Existing technologies like DCOM or CORBA can make your component distributed. However, DCOM/CORBA uses Remote Procedure Call (RPC) for communication which doesn't work well across Internet. Further, both the client and the server have to have similar or the same system and OS for DCOM/CORBA to work. You may also have to spend some time on setup, to make these solutions work.

For these reasons and more, DCOM/CORBA solutions may not be considered as supporting true distributed components. What I mean by true distributed component is, the client and server can be disparate. The client and server can have different operating systems, run on different kind of machines and network. Since SOAP uses XML over HTTP to communicate, SOAP offers true distributed component support.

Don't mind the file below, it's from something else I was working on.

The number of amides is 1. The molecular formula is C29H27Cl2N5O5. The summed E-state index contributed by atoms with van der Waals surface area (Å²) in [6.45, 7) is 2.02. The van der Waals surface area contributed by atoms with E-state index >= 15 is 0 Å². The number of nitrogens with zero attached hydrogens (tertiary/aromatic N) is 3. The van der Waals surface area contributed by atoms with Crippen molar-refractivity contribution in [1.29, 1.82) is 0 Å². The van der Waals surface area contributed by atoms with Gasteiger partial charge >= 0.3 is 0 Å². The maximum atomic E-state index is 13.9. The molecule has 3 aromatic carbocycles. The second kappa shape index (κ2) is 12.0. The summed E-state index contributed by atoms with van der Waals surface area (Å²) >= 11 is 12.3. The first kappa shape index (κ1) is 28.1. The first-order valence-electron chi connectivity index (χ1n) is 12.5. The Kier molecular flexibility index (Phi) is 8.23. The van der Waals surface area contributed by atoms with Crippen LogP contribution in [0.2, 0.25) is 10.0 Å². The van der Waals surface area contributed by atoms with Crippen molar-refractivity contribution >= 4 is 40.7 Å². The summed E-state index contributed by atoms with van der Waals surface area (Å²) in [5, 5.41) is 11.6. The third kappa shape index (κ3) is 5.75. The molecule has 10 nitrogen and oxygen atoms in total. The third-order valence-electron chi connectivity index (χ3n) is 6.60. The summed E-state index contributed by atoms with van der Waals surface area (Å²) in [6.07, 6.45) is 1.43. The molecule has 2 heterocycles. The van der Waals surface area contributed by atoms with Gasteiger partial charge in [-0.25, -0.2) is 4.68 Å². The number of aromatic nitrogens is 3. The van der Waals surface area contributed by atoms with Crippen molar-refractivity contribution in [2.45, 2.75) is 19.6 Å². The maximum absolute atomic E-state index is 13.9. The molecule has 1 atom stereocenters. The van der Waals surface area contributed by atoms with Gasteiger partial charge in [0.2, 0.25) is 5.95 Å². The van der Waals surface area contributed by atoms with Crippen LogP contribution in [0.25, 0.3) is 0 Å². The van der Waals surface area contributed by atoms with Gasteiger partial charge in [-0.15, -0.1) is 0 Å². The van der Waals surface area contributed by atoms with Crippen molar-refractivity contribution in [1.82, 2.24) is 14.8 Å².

Please note that SOAP is not a replacement for COM or CORBA. However, COM/CORBA can use SOAP to enable them work across the Internet.


You will encounter all of these jargons below sooner or later and I will give you a basic idea of what these jargons mean.

  • WSDL

    WSDL stands for Web Service Description Language. WSDL is an XML document that describes the operations provided by the service. For each operation, WSDL will define the schema for request and response XML string. For e.g. if you provide a web service operation that accepts Farenheit as input and returns Celsius degrees as output, part of the WSDL that describes this will look like below: